31. ^ a b Silva, A. Prasanna de; Gunaratne, H. Q. Nimal; Gunnlaugsson, Thorfinnur; Nieuwenhuizen, Mark (1996-01-01). "Fluorescent switches with high selectivity towards sodium ions: correlation of ion-induced conformation switching with fluorescence function". Chemical Communications. 0 (16). doi:10.1039/CC9960001967. ISSN 1364-548X. 
  32. ^ Minta, A.; Tsien, R. Y. (1989-11-15). "Fluorescent indicators for cytosolic sodium". The Journal of Biological Chemistry. 264 (32): 19449–19457. ISSN 0021-9258. PMID 2808435. 
  33. ^ Tsien, R. Y. (1989). "Fluorescent indicators of ion concentrations". Methods in Cell Biology. 30: 127–156. ISSN 0091-679X. PMID 2538708. 
  34. ^ Minta, A.; Kao, J. P.; Tsien, R. Y. (1989-05-15). "Fluorescent indicators for cytosolic calcium based on rhodamine and fluorescein chromophores". The Journal of Biological Chemistry. 264 (14): 8171–8178. ISSN 0021-9258. PMID 2498308. 
  35. ^ Sousa, Lynn R.; Larson, James M. (1977-01-01). "Crown ether model systems for the study of photoexcited state response to geometrically oriented perturbers. The effect of alkali metal ions on emission from naphthalene derivatives". Journal of the American Chemical Society. 99 (1): 307–310. doi:10.1021/ja00443a084. ISSN 0002-7863.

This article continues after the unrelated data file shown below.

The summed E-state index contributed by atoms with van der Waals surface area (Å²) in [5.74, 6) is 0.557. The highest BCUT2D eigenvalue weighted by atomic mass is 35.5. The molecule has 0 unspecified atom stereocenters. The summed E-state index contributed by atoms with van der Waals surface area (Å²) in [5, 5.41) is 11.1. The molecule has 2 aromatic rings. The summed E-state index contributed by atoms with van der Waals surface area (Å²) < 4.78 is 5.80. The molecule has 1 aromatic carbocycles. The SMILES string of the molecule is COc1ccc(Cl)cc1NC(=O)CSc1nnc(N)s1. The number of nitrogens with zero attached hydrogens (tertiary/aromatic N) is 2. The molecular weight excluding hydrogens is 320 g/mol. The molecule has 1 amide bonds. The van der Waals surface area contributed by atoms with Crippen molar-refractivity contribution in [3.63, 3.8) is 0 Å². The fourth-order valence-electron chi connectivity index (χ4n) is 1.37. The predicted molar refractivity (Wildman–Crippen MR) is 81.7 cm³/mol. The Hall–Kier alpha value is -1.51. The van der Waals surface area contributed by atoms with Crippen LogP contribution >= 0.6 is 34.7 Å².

36. ^ Konopelski, Joseph P.; Kotzyba-Hibert, Florence; Lehn, Jean-Marie; Desvergne, Jean-Pierre; Fagès, Frédéric; Castellan, Alain; Bouas-Laurent, Henri (1985-01-01). "Synthesis, cation binding, and photophysical properties of macrobicyclic anthraceno-cryptands". Journal of the Chemical Society, Chemical Communications. 0 (7). doi:10.1039/C39850000433. ISSN 0022-4936. 
  37. ^ Fabbrizzi, Luigi; Poggi, Antonio (1995-01-01). "Sensors and switches from supramolecular chemistry". Chemical Society Reviews. 24 (3). doi:10.1039/CS9952400197. ISSN 1460-4744. 
  38. ^ "Dual responsive chemosensors for anion and cation: Synthesis and studies of selective chemosensor for F− and Cu(II) ions". Sensors and Actuators B: Chemical. 136 (1): 13–19. 2009-02-02. doi:10.1016/j.snb.2008.11.018. ISSN 0925-4005. 
  39. ^ Calatrava-Pérez, Elena; Bright, Sandra A.; Achermann, Stefan; Moylan, Claire; Senge, Mathias O.; Veale, Emma B.; Williams, D. Clive; Gunnlaugsson, Thorfinnur; Scanlan, Eoin M. (2016-11-18). "Glycosidase activated release of fluorescent 1,8-naphthalimide probes for tumor cell imaging from glycosylated 'pro-probes'". Chemical Communications (Cambridge, England). 52 (89): 13086–13089. doi:10.1039/c6cc06451e. ISSN 1364-548X. PMID 27722254.